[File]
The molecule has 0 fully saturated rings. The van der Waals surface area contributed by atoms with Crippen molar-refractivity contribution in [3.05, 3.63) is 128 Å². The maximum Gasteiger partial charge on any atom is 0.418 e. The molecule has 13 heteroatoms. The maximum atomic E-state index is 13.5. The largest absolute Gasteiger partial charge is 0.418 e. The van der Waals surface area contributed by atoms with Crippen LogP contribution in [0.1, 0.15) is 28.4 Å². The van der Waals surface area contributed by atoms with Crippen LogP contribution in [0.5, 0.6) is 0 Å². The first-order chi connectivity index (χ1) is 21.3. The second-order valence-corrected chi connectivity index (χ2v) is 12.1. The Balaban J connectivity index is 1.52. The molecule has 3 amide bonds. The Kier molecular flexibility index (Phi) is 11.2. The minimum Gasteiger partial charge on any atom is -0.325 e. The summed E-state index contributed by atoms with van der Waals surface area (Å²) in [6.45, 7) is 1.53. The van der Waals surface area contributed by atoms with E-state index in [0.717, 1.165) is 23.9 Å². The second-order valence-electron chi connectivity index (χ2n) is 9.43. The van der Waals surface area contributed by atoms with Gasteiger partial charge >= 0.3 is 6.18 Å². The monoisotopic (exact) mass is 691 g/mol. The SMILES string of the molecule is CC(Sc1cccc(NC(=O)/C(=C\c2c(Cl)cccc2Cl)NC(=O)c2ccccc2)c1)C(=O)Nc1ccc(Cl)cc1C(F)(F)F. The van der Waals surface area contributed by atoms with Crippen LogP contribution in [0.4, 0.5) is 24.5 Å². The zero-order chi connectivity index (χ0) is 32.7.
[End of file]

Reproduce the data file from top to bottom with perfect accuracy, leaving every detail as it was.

The molecule has 0 fully saturated rings. The van der Waals surface area contributed by atoms with Crippen molar-refractivity contribution in [3.05, 3.63) is 128 Å². The maximum Gasteiger partial charge on any atom is 0.418 e. The molecule has 13 heteroatoms. The maximum atomic E-state index is 13.5. The largest absolute Gasteiger partial charge is 0.418 e. The van der Waals surface area contributed by atoms with Crippen LogP contribution in [0.1, 0.15) is 28.4 Å². The van der Waals surface area contributed by atoms with Crippen LogP contribution in [0.5, 0.6) is 0 Å². The first-order chi connectivity index (χ1) is 21.3. The second-order valence-corrected chi connectivity index (χ2v) is 12.1. The Balaban J connectivity index is 1.52. The molecule has 3 amide bonds. The Kier molecular flexibility index (Phi) is 11.2. The minimum Gasteiger partial charge on any atom is -0.325 e. The summed E-state index contributed by atoms with van der Waals surface area (Å²) in [6.45, 7) is 1.53. The van der Waals surface area contributed by atoms with E-state index in [0.717, 1.165) is 23.9 Å². The second-order valence-electron chi connectivity index (χ2n) is 9.43. The van der Waals surface area contributed by atoms with Gasteiger partial charge >= 0.3 is 6.18 Å². The monoisotopic (exact) mass is 691 g/mol. The SMILES string of the molecule is CC(Sc1cccc(NC(=O)/C(=C\c2c(Cl)cccc2Cl)NC(=O)c2ccccc2)c1)C(=O)Nc1ccc(Cl)cc1C(F)(F)F. The van der Waals surface area contributed by atoms with Crippen LogP contribution in [0.4, 0.5) is 24.5 Å². The zero-order chi connectivity index (χ0) is 32.7.